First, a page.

When things go wrong

Image thanks to gCaptain

I get it, things go wrong. Mistakes happen. In this ever more complicated and interconnected world it is inevitable that the systems will break down from time to time. 

The problem is that we can’t afford for it to go wrong. We expect goods to be delivered, if not instantaneously, at least next day. Yet as soon as something gets stuck then it all goes to hell in a handcart. Just look at what is happening in the Suez canal. Who would have thought that a single ship, admittedly a very big one would manage to wedge itself across both banks. A single incident has blocked one of the world’s most important shipping ways and billions of dollars of business are stuck behind it, with the amount increasing every day.

By now the shipping companies are looking at different routes but this will add more costs and time delays to the consignments.

Something similar, though on a much smaller scale has happened to me last week. In an effort to get a parcel to my daughter for her birthday I used one of the well known national carriers. All went well until, for some inexplicable reason my parcel got lost, in my local depot. I suspect, with the volumes they are handling, as soon as something went wrong it quickly disappeared into a backlog of parcels. Perhaps even a mountain

I only became aware of the issue however when I rang up to complain that it had not been delivered. Even though the company knew it had my parcel, knew it hadn’t left my local depot and had all my details, I didn’t get an email to let me know there was a problem. Having worked in logistics I understand that at the end of a shift a report would be run to say that x parcels have come in and y parcels have gone out.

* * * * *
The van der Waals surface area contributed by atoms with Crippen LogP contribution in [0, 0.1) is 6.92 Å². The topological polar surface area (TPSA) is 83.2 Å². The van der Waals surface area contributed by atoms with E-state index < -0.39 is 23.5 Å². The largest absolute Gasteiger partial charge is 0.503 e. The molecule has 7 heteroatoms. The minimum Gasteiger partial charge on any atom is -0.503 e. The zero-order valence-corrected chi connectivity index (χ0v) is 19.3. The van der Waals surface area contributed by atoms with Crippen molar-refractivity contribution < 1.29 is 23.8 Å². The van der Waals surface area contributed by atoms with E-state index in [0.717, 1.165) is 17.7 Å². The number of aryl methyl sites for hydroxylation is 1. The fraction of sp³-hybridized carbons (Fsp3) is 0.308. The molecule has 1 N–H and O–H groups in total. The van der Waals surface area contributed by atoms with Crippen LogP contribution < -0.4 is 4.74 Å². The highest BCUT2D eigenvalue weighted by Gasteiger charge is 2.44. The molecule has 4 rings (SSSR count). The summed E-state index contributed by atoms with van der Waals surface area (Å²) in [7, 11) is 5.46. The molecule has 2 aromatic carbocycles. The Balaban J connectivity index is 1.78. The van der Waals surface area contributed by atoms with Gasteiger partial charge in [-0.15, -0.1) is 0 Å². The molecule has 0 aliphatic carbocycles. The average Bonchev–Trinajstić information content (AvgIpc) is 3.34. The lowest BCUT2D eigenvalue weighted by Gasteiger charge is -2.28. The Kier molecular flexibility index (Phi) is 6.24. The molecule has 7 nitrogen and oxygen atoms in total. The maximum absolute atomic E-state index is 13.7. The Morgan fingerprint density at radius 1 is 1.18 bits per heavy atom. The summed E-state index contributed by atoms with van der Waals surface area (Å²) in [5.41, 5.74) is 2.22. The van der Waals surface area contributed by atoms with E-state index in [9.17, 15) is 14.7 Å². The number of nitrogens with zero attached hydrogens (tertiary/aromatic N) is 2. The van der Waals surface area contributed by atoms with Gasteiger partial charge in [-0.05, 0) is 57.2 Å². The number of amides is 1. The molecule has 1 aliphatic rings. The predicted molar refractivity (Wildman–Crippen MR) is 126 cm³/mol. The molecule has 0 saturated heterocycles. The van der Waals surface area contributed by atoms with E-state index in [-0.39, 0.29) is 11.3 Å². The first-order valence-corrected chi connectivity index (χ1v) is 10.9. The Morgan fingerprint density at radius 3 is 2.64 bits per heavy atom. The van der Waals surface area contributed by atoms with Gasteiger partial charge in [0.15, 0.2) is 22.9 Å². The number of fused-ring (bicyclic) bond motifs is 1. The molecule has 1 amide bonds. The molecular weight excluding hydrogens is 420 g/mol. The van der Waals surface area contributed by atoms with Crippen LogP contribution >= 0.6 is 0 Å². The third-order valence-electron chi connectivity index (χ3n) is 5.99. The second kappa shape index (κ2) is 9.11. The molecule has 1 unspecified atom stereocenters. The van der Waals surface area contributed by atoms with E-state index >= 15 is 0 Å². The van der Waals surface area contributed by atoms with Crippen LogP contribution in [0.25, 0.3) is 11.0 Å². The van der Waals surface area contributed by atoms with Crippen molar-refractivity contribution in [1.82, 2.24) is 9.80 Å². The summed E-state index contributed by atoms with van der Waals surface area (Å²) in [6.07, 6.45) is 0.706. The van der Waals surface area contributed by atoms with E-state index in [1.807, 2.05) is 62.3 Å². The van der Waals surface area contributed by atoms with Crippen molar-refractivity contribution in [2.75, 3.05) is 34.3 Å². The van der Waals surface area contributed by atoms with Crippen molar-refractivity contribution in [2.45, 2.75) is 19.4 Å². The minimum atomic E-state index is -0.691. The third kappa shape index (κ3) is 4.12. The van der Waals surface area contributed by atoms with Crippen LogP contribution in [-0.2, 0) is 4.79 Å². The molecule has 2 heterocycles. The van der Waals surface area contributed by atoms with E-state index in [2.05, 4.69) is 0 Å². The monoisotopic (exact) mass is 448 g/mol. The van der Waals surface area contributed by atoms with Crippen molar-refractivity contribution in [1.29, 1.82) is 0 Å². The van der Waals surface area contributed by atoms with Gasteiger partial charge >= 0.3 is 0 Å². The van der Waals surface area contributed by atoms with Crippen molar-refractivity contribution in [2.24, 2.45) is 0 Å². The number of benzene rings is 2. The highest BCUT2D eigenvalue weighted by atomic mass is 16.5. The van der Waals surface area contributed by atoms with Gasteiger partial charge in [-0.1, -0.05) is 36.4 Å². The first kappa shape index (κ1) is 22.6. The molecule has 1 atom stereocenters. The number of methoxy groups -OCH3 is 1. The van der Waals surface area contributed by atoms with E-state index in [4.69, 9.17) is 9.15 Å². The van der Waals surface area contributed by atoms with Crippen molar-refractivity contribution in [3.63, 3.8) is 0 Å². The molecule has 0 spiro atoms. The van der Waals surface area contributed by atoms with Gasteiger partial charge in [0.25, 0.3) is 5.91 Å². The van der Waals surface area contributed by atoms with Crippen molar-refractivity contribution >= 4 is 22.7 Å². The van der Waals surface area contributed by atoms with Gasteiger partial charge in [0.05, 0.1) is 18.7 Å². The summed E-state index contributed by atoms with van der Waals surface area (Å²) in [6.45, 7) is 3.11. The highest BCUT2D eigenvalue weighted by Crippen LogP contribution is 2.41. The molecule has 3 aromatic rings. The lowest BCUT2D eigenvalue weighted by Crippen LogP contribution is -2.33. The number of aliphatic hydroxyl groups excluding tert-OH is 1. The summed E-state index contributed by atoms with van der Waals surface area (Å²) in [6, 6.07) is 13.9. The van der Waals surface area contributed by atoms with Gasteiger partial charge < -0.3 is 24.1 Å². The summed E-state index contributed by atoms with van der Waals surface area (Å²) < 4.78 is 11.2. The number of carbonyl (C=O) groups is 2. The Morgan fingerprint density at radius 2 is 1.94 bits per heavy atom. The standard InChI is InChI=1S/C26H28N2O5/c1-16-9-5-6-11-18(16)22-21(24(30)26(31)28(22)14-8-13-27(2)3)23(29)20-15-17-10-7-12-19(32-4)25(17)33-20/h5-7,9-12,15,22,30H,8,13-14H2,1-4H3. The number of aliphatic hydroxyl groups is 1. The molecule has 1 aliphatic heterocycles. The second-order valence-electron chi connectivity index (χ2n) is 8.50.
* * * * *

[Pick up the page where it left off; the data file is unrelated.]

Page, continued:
What upset me most about this incident was not that the parcel got stuck, as I have said, things to do go wrong, but that I had to contact the company, they at first argued with me about what I had paid for and then agreed to log a call and send me an email. Three days later, it seems they have found the parcel and are dealing with it once again, yet still no acknowledgment of the issue has arrived.

Problems are an opportunity to get on the front foot with the customer. By letting them know there is a problem before they are aware is actually a good way of building a reputation. Hiding from the issue does the opposite and I am reluctant to use the parcel company again.

I just hope the Taiwanese owners of the MV Ever Given (Evergreen) understand this.

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